The idea in a nutshell
- The job of a father might be to create a self sustaining child who can cope with the difficulties which come in life by creating in them a belief that ‘the child is enough’
- In the ‘old days’ young men were given challenges by the men of their group. For example ‘go over there and don’t come back until you’ve killed a bear.’
- By undertaking these tasks, boys became men and, when they face adversity later in life they knew that they had mettle they could rely on.
- This idea pops up everywhere, including in films.
Pub conversations and being a dad
I am very lucky to have good friends, with whom I often get to sit down with at the pub and talk about Matters Of The Day. These friends challenge me and often make me think differently. If you’re the average of the 5 people you spend the most time with, I’ll be making them worse, while they make me better.
Just the other day I was with one friend talking about some of the challenges of life, including being a father. We were considering what made a good dad. I’ve been spending some time with another friend who has a couple of boys. Simply being around means you’re influencing them as they grow.
The question of what it means to be a good father
I watched this for no better reason that Google told me to.
The subject is about raising boys. I actually think it might have been all about raising boys in the old days but now, the lesson in it applies to both (perhaps I should say ‘all’) genders. In the video, Jung says the role of the father is to separate the child from the mother and prepare them for an independent life.
What I took from the video was that mums were kind, loving and supportive. For some people, Mum is the safe place to go when someone wants to cry, eat or complain. Everyone would like to have a kind mum.
Go over there and kill a bear
On the other hand, the job of the father (according to this video) is to counter some of that nurturing instinct. Ultimately, says Jung, the goal of the father is to make the child independent.
Fathers used to do this by sending the kid out to kill a bear. Obviously, that’s risky. But it occurred to me that the fact is, the world contains bears. You’d best be able to kill them if you want to live competently in reality. Your dad isn’t going to be around all the time. When he dies, he needs to be sure that his progeny can kill bears – or they won’t live long in his absence.
What is a bear?
I think in the old days, a bear was a bear. Or an army. Something physical which might kill you.
These days, I think bears are different. The core of it all seemed to me to be that bears represent risk to the individual or what the individual considers important. (Things can’t be at risk unless they are important to the individual) So, these days, a bear could be heartbreak when you’re young, or bankruptcy, or perhaps divorce when you’re older.
In essence, I think the job of a father is to teach self-reliance to kids – that they can overcome any of the obstacles that life will inevitably throw at them.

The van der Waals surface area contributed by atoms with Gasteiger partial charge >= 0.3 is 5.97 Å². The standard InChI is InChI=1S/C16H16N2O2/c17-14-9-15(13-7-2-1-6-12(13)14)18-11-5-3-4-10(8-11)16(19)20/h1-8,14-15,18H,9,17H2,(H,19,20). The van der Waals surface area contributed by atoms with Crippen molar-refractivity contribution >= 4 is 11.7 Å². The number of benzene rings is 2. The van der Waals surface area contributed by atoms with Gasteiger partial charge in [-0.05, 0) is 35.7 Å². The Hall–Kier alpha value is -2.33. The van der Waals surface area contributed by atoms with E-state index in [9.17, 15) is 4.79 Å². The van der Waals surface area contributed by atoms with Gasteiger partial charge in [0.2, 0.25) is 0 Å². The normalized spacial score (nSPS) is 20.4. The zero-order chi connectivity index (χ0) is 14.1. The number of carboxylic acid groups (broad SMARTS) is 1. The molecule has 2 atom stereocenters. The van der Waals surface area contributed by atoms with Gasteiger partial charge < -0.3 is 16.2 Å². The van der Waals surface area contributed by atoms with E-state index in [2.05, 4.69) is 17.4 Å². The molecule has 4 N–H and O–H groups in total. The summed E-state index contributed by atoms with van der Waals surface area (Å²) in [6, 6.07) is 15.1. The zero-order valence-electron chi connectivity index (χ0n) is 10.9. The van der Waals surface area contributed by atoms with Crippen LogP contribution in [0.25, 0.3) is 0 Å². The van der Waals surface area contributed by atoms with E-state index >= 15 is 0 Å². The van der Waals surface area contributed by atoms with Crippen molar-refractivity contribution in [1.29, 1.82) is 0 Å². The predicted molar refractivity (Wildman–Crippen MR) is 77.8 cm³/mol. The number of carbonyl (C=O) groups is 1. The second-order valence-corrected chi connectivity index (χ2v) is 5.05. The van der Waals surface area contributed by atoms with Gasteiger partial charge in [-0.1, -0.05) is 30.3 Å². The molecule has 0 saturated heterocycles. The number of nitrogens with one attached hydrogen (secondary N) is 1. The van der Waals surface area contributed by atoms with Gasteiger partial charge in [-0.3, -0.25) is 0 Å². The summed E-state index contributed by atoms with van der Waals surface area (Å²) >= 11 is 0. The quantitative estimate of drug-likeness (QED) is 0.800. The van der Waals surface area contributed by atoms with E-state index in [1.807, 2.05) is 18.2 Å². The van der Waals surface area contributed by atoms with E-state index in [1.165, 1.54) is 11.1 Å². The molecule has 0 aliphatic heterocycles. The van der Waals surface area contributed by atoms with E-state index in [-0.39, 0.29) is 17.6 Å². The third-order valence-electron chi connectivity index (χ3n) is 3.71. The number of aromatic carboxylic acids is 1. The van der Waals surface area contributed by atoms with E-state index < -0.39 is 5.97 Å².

What is ‘Truth’?
Not sure if you’ve bumped in to him but I’ve watched a few Jordan Peterson YouTube videos too. He has influenced my thinking in a couple of ways. The one which is relevant here is that he says that the stories we tell each other are meaningful. Their components can be True, in the sense that they appear broadly through the fabric of life and mean more than we think they do. These stories come in many forms. They’re fairy tales. They’re books like Hamlet and poems like Odyssey. But they can also be told through more contemporary media. Films, for example, are an exemplar of the stories we tell each other.
As a result, having watched the video above, I thought about films which started with the child being separated from the mother.
If this idea (‘Men separate the child from the mother and teach them to kill bears’) is True,
AND IF, as Jordan Petersen says Truth is everywhere and in the stories we tell,
THEN wouldn’t this idea be everywhere, especially in films and perhaps disproportionately in films
The answer, I was surprised to find, was ‘Yes.’ Here’s what I found. I’ll start with the end and work backwards. I think, based on films, that the job of a father is essentially to impart self-reliance:
- Get the kid away from the mother.
- Help them understand that the world includes ‘bears.’ (Risks to the things they value.)
- Support the job/role/task the child picks for themselves – in a world containing ‘bears’.
- Critically, when things get tough, tell the kid ‘you are enough to deal with this.’ (Impart self reliance.)
Remember, you can hear the voice of the father from people who are not the father.
I had a think about some stories I’d heard which included these topic. The examples I’ve used were not hard to find. The criteria for selection were specific – films which began with a child being separated from its mother. I noticed that some of them followed a consistent flow and contained common elements.
I have provided the examples in the next blog article.